Although most states provide some form of tenure to public school teachers and other school employees such as guidance counselors and school psychologists, it has come under increasing attack throughout the country. In New York, tenure protections have existed since 1917, but even here tenure is not immune to attack. To critics, tenure gives bad teachers jobs for life. But this claim is based on a misunderstanding of what tenure really is.
Q: What is tenure?
A: Under New York law, tenure means that after successfully completing three years of probationary service, a teacher cannot be fired or disciplined except for just cause established in a due process hearing. The purpose of tenure is to protect teachers from arbitrary firings, and to ensure that our schools are staffed based on merit, not on supervisory whim.
Q: What is just cause?
A: The board of education must have a legitimate basis to seek discipline — a basis it can support with proof at a due process hearing. Just cause can generally include proof of professional incompetence, physical or mental incapacity, on- or off-duty misconduct or lack of certification.
Q: What is due process?
A: Tenure creates a constitutionally protected property interest in continued employment. Like other property rights, this right is not absolute, but it is protected from arbitrary taking by the constitutional guarantee of due process. This means teachers are entitled to a procedurally fair hearing before being disciplined or discharged.
Procedural fairness includes written notice of the charges, and the right to see the evidence, to confront witnesses and to present a defense before an impartial arbitrator.
At the hearing's conclusion, the arbitrator can impose discipline only upon a finding, supported by a preponderance of the evidence, that there is just cause. In New York, tenured educators' right to due process is outlined in Education Law §3020-a.
Q: Does this mean teachers cannot be fired once they receive tenure?
A: Of course not. Rather, the board of education must be able to prove it has a legitimate reason to discipline or dismiss the accused teacher.
Q: Is tenure really the cause of the problems with the education system?
A: Protecting teachers from arbitrary discipline is not an impediment to sound education. Notably, it is not only teachers who have tenure protections. In New York, most civil servants enjoy the equivalent of tenure under Civil Service Law §75, and many private sector and public sector employees, including those in higher education, have tenure or just cause protections under collective bargaining agreements.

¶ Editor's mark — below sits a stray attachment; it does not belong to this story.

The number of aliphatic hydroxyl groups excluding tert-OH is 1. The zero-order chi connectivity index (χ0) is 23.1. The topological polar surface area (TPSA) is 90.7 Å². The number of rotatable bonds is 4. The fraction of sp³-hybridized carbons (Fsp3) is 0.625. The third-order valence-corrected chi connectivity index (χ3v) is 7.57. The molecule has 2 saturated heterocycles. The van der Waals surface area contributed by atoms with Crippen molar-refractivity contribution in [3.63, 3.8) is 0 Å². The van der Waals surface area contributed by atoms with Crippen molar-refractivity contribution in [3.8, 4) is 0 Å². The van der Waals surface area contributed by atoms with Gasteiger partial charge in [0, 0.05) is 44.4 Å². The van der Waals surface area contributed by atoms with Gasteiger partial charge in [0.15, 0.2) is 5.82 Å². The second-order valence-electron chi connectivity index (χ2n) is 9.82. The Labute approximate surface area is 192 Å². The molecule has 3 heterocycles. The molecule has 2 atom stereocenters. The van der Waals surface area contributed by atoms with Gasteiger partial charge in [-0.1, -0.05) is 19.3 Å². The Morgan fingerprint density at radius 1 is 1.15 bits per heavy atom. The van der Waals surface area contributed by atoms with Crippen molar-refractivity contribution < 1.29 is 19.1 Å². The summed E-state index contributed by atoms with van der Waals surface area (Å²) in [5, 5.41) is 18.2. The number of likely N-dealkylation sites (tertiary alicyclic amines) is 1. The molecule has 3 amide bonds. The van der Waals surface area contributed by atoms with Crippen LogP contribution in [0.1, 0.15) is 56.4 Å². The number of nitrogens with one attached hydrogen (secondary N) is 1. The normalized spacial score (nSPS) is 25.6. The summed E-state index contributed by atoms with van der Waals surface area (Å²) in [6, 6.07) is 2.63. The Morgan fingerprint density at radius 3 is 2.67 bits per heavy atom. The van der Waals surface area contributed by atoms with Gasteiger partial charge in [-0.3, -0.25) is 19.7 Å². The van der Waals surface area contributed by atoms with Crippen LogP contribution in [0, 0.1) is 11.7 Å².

Q: As a society, should we not want employers to have a legitimate reason for disciplining or firing employees, including teachers, who have invested years of their lives serving their schools and students?
A: Case law from across the country shows that without tenure, teachers are subject to dismissal for the flimsiest of reasons, including nepotism, political beliefs, or willingness to speak out about conditions at their school.
In fact, this was the reality for teachers before the tenure laws were strengthened to mandate that the ultimate determination to discipline or fire a teacher be made by a neutral party after a hearing, not unilaterally by the board of education.
Imagine a public school teacher who has worked for more than 25 years. A new principal or superintendent wants to hire her own people. Without tenure, this teacher could be terminated on a whim, for any reason or no reason at all. In an instant, 25 years of service and all the knowledge and experience that comes with it, would be erased.
Q: But doesn't the process take too long?
A: Tenure hearings do take time, as do most important and weighty procedures. When a professional is accused of misconduct or incompetence, there must be a fair opportunity to answer the accusations and sometimes this takes time. As the Supreme Court has cautioned, the Constitution, and particularly the Due Process Clause, " ... recognizes higher values than speed and efficiency."
Clearly, we should continue to make the 3020-a process as efficient as possible, without sacrificing teachers' due process rights, which protect teachers as well as the schools and students they serve.
Tenured teachers, and all NYSUT members who have similar protection under the Civil Service Law or a collective bargaining agreement, are entitled to free legal representation provided by NYSUT's Office of General Counsel, whenever they face disciplinary charges.
This representation ensures that an accused member has the best possible defense, and a full opportunity to be heard.